Once you get the sensationalist headline out of the way, this week's article in The Nation provides stunning contrast with the reporting that began 5 years ago about the so-called "Largest E-Waste Dump On Earth".
The tamer subtitle, "How Dakar’s trash depot became a battleground for Chinese industry, the World Bank, and Senegalese organized labor" reflects a deeper assessment by New Orleans based writer Katie Jane Fernelius
I'll kick off the New Year by posting a few excerpts. But it's better to read the whole article, as it contrasts incredibly sharply with the lazy photojournalism which depicted African scrappers as helpless primitive victims. Fernelius obviously listens, and either wasn't being fed any Mike "Fishing As A Boy" Anane nonsense, or took the time to research and collect the type of data that would prevent the kind of journalism malpractice applauded a decade ago.
The article begins and ends with the Senegalese Recycling Union representative El Hadji Malick Duallo at the Dakar dump of Mbeubeuss. He's presented as someone knowledgeable about scrap markets, able to leverage Chinese and European and American investors (and experts). A real grown up, in stark contrast to the "thousands of orphans" described in Jim Puckett's cringeworthy 2010 portrayal of Agbogbloshie... "A Place Called Away". Yep, it is one decade ago that BAN's Puckett described Accra's dump as a hell of injustice, kicking off Interpol's Project Eden, sending dozens of naive European photojournalists to interview Michael Anane, etc. etc.
That year, I was still trading with Senegal, and had produced a short video featuring our partners there, which attempted to depict Africa's Tech Sector as savvy and laudable. Midway through Katie Jane Fernelius article, she cites Dr. Josh Lepawsky and Adam Minter, and summarizes their insights with literary skill... It is not just the tech sector who deserves respect. It is not just #freeHurricaneBenson being profiled with GPS geography-as-bigotry. The scrap sector, too, deserves our respect.
"This challenges a familiar story about garbage, in which trash becomes a facile metaphor for global inequalities between the haves and have-nots. In this narrative, the exurbs of the Global South are unwitting recipients of the waste produced by the excessive consumption of the Global North; where the supply chain has a clean beginning and end for each object from production to landfill; and in which the people fated to sort through that garbage, like the waste pickers of Mbeubeuss, are powerless victims of globalization, a provincial and doomed lumpenproletariat. This is the narrative undergirding documentaries like Trashed and Plastic China.Adam Minter is interviewed as well as Josh Lepawsky (blog readers know our history bringing experts to look behind the smoke and mirrors of Basel Action Network and Greenpeace boogeyman journalism).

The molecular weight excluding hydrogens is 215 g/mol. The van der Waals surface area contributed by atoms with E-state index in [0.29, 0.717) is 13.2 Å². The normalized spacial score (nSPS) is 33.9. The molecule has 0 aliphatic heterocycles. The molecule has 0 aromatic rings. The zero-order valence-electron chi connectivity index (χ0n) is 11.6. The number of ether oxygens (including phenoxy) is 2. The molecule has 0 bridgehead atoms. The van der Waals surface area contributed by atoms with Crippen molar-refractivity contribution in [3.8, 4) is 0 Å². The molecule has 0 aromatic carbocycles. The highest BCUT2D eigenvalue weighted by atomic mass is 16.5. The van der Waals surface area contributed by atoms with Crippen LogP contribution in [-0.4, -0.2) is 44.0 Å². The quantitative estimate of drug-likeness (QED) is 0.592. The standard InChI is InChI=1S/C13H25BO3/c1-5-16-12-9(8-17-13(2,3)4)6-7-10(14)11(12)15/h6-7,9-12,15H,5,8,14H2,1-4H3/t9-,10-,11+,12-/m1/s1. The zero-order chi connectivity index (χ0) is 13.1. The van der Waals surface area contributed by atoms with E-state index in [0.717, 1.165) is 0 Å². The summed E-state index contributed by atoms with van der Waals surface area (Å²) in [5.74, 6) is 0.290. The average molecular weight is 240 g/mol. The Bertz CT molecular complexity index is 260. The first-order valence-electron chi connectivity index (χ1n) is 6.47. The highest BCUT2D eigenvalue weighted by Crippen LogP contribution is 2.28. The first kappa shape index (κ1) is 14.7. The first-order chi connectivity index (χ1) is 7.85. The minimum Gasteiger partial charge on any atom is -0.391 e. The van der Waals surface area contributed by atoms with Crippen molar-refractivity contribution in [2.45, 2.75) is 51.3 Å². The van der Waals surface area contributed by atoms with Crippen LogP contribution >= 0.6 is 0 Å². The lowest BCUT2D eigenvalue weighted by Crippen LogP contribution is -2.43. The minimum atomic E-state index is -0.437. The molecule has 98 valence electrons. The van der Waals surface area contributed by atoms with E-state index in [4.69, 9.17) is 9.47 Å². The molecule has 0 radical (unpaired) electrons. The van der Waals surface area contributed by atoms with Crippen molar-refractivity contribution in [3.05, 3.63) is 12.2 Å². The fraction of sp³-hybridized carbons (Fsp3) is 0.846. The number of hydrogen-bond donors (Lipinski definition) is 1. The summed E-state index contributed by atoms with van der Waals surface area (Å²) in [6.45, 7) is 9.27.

“The prevailing narrative around waste dumping never gets beyond investigating even the most basic surface economies of how much it costs to get the stuff from point A to point B,” says Josh Lepawsky, professor of geography at Memorial University and author of Reassembling Rubbish. “The assumption is usually just made that because it’s going from so-called developed countries to developing countries, it must be because it’s cheaper there,” Lepawsky says. “But when you look at things like landfilling costs and shipping costs, it’d be cheaper to not ship our waste away. So why spend all that money to send it away if it’s just cheaper to send it to a landfill here?”
The main reason why garbage is exported out of America is because someone outside of America is buying it. Usually, they are expecting that they will be able to make enough money from the waste to recover the cost of shipping that they paid. And the reason they are expecting that is because much of what we waste is recoverable and sellable: At Mbeubeuss, plastic and copper are among the most popular materials separated and sold.
“It’s important to step back a little bit from waste as a universal category,” Lepawsky says, meaning that it’s important to interrogate what is classified as “waste” in the economy.
Better yet, here is one sample of the type of quote you get when you LISTEN TO AFRICANS rather than to brave white experts like myself.
“I want an association for all of West Africa,” Duallo says while raising his fist. He said that efforts to unionize at the dump were not enough given that manufacturing in Africa relied heavily on their efforts. “Eighty percent of products for factories come from waste, so we must advocate for our value.”Definitely going to follow Katie Jane Fernelius work from here on out. Here's her website. I'm anxious for more writing like this.